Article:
DELLAs bolster symbiosis in Green Revolution crops

Jan 08, 2014 by Amanda Gurung
DELLAs bolster symbiosis in Green Revolution crops
Arbuscules, portrayed in green, inside the roots of the Medicago truncatula legume plant, shown in red. Credit: BTI/Harrison Lab

(Phys.org) —Boyce Thompson Institute and Cornell researchers have identified a plant protein called DELLA that may lead to reducing phosphorus-fertilizer applications on farms and better plant growth in poor soil.

Plant biologists have long known that through "mycorrhizal symbiosis" – an interface between the and the soil – regulate formation of arbuscules (branched, treelike structures) in response to their own phosphate needs. The mycorrhizal fungus transfers phosphate from the soil into plant cells through the arbuscules and – in exchange – the plant feeds the fungus with sugars.

The researchers analyzed a legume plant (Medicago truncatula) to show that DELLA proteins are essential for arbuscule formation.

When a plant is phosphate-starved, DELLA protein levels are high, and this restrains plant growth. But in mycorrhizal associations, this protein promotes arbuscule formation. "Once arbuscules have formed, phosphate is delivered to the plant and the increases," said corresponding author Maria Harrison, the William H. Crocker Scientist at Boyce Thompson Institute and a Cornell adjunct professor.

Phosphorus fertilizers can be costly to farmers, and without the help of beneficial , much of a fertilizer's nutrients can be out of reach of the plant roots, unabsorbed in the soil and washed into waterways, to the detriment of nearby ecosystems.

Green Revolution crops contain dominant DELLA protein mutants, which show more arbuscules and fungus in the roots, say the researchers. Consequently, the breeding for high yielding dwarfs – the Green Revolution-style breeding – had unanticipated consequences on the mycorrhizal symbiosis. The researchers' experiments imply that growing these crops will have increased the amounts of mycorrhizal fungi in the soil and will influence soil health in a positive way.

Explore further: How scavenging fungi became a plant's best friend

More information: Daniela S. Floss, Julien G. Levy, Véronique Lévesque-Tremblay, Nathan Pumplin, and Maria J. Harrison. "DELLA proteins regulate arbuscule formation in arbuscular mycorrhizal symbiosis." PNAS 2013 ; published ahead of print December 2, 2013, DOI: 10.1073/pnas.1308973110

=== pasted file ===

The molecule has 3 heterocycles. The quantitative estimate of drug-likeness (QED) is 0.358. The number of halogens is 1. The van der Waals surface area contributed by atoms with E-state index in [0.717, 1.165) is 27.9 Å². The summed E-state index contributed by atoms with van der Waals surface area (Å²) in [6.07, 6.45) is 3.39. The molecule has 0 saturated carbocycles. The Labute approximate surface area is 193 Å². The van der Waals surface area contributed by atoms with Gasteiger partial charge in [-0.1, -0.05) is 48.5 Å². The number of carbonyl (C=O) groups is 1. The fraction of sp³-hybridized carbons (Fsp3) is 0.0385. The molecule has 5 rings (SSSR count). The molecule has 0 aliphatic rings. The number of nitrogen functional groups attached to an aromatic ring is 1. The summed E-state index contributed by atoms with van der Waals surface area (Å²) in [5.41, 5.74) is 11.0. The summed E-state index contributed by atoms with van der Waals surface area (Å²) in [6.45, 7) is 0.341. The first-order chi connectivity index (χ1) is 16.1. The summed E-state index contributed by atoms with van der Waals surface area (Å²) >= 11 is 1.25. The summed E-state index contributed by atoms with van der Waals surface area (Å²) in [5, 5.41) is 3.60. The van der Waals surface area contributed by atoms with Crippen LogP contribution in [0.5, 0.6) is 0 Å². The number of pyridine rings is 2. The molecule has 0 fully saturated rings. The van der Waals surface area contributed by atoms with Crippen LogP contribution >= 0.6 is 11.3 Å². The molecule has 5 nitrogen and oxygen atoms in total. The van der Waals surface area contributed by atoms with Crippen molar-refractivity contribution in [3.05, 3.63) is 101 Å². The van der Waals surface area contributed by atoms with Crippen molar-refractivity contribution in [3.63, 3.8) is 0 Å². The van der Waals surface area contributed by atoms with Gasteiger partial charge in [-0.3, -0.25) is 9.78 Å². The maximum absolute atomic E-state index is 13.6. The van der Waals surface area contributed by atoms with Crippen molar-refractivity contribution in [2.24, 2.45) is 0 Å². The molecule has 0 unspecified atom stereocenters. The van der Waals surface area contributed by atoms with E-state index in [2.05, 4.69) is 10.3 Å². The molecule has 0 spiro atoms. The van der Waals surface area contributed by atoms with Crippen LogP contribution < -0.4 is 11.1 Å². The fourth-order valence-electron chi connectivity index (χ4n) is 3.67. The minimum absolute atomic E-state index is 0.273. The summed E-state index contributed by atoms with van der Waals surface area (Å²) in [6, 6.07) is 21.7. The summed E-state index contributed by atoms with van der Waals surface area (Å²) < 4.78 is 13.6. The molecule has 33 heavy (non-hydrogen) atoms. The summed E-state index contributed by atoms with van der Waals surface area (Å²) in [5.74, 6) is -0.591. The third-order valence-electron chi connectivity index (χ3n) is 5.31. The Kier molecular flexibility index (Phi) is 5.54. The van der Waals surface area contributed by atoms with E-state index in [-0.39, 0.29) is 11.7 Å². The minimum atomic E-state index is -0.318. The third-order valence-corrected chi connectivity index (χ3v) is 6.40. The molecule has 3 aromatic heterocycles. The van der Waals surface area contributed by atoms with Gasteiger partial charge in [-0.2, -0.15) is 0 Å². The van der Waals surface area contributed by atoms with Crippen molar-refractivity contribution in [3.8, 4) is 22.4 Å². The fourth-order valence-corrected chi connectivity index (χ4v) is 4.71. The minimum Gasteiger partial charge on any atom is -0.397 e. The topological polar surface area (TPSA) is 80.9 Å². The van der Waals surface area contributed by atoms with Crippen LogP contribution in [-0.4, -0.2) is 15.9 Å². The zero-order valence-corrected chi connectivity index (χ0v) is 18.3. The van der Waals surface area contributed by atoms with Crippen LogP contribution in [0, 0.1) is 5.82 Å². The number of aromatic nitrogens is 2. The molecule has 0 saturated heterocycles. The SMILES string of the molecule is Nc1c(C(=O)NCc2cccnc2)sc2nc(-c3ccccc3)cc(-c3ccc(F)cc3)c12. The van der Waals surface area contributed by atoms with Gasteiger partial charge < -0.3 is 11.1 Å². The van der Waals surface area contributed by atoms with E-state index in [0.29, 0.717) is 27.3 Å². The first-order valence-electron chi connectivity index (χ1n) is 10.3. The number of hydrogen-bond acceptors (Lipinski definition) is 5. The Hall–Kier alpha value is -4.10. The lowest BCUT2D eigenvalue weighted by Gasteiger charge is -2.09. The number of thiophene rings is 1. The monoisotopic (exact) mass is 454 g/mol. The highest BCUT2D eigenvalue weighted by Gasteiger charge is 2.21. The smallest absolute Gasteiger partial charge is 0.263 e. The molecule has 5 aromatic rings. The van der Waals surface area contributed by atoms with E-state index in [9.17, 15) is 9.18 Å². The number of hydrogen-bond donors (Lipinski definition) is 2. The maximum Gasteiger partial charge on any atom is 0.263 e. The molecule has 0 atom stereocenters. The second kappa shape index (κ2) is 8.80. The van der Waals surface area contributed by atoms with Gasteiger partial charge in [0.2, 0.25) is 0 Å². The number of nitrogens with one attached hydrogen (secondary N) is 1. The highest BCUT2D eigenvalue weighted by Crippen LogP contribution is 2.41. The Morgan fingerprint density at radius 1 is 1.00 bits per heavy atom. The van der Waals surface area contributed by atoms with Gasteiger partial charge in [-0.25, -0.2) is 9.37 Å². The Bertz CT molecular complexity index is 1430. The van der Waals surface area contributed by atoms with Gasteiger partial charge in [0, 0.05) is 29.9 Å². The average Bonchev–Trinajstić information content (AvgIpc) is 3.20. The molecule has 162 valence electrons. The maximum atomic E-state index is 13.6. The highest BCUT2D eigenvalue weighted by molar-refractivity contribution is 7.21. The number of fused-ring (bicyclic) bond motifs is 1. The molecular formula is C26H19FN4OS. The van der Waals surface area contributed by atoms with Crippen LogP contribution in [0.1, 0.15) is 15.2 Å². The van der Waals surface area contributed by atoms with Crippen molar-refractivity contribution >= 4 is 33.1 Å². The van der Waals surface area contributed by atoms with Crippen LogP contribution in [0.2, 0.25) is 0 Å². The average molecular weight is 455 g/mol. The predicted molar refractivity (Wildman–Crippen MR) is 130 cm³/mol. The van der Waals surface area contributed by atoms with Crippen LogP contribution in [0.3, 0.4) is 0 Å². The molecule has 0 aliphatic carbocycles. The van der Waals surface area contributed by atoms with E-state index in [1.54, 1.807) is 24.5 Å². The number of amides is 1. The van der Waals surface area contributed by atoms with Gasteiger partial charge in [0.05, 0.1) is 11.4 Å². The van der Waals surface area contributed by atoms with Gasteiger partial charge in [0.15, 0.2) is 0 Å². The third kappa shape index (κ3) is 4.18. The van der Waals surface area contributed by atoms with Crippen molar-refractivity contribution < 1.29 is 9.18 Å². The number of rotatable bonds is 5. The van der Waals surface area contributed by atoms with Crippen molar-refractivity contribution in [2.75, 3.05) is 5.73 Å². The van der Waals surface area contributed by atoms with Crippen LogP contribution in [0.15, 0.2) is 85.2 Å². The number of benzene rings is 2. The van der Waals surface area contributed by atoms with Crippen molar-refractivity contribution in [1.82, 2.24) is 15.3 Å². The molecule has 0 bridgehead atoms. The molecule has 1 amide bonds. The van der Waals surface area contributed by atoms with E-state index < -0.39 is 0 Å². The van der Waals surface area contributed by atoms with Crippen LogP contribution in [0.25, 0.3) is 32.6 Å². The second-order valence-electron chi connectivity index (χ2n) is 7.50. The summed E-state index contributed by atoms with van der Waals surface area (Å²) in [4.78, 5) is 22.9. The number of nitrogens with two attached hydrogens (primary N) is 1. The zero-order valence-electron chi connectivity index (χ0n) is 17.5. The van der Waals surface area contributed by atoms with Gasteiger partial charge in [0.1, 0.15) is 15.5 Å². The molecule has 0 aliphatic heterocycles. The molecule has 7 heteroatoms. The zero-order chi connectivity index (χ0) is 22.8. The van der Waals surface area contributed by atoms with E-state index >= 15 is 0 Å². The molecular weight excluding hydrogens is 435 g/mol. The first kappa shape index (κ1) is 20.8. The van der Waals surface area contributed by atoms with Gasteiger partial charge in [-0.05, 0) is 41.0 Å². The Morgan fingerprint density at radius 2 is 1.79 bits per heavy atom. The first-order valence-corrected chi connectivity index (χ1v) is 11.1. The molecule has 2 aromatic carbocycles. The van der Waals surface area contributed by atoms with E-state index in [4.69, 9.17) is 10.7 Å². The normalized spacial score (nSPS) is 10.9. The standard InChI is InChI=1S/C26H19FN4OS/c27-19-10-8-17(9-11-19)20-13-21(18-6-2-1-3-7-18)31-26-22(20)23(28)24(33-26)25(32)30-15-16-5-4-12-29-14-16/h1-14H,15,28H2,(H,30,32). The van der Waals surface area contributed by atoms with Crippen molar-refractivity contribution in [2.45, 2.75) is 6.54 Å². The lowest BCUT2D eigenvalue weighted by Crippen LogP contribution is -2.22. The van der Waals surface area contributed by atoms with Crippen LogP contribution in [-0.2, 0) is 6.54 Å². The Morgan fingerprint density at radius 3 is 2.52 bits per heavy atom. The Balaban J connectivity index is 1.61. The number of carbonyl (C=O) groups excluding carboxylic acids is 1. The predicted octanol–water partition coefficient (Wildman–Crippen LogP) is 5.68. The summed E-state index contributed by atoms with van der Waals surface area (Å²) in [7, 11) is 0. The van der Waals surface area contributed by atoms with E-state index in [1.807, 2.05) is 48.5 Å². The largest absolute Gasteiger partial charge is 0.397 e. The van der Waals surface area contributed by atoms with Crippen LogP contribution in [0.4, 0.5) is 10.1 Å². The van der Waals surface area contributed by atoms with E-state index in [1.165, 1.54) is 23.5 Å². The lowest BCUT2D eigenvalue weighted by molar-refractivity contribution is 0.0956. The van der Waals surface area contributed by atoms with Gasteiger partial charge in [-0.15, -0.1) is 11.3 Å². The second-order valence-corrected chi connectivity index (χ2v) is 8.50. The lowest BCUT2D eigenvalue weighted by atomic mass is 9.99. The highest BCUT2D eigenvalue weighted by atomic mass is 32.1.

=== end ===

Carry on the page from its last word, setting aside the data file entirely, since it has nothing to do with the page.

Related Stories

How scavenging fungi became a plant's best friend

Nov 25, 2013

Glomeromycota is an ancient lineage of fungi that has a symbiotic relationship with roots that goes back nearly 420 million years to the earliest plants. More than two thirds of the world's plants depend ...

Fungi reduce need for fertilizer in agriculture

May 23, 2011

The next agricultural revolution may be sparked by fungi, helping to greatly increase food-production for the growing needs of the planet without the need for massive amounts of fertilizers according to research presented ...

With fungi on their side, rice plants grow to be big

Jun 10, 2010

By tinkering with a type of fungus that lives in association with plant roots, researchers have found a way to increase the growth of rice by an impressive margin. The so-called mycorrhizal fungi are found ...

Recommended for you

Building better soybeans for a hot, dry, hungry world

49 minutes ago

(Phys.org) —A new study shows that soybean plants can be redesigned to increase crop yields while requiring less water and helping to offset greenhouse gas warming. The study is the first to demonstrate ...

Gene removal could have implications beyond plant science

1 hour ago

(Phys.org) —For thousands of years humans have been tinkering with plant genetics, even when they didn't realize that is what they were doing, in an effort to make stronger, healthier crops that endured climates better, ...

Chrono, the last piece of the circadian clock puzzle?

15 hours ago

All organisms, from mammals to fungi, have daily cycles controlled by a tightly regulated internal clock, called the circadian clock. The whole-body circadian clock, influenced by the exposure to light, dictates the wake-sleep ...

Drought hormones measured

15 hours ago

Floods and droughts are increasingly in the news, and climate experts say their frequency will only go up in the future. As such, it is crucial for scientists to learn more about how these extreme events affect plants in ...

User comments : 0

More news stories

Ranchers benefit from long-term grazing data

Scientists studying changes in the Earth's surface rely on 40 years of Landsat satellite imaging, but South Dakota ranchers making decisions about grazing their livestock can benefit from 70 years of data ...

Melting during cooling period

(Phys.org) —A University of Maine research team says stratification of the North Atlantic Ocean contributed to summer warming and glacial melting in Scotland during the period recognized for abrupt cooling ...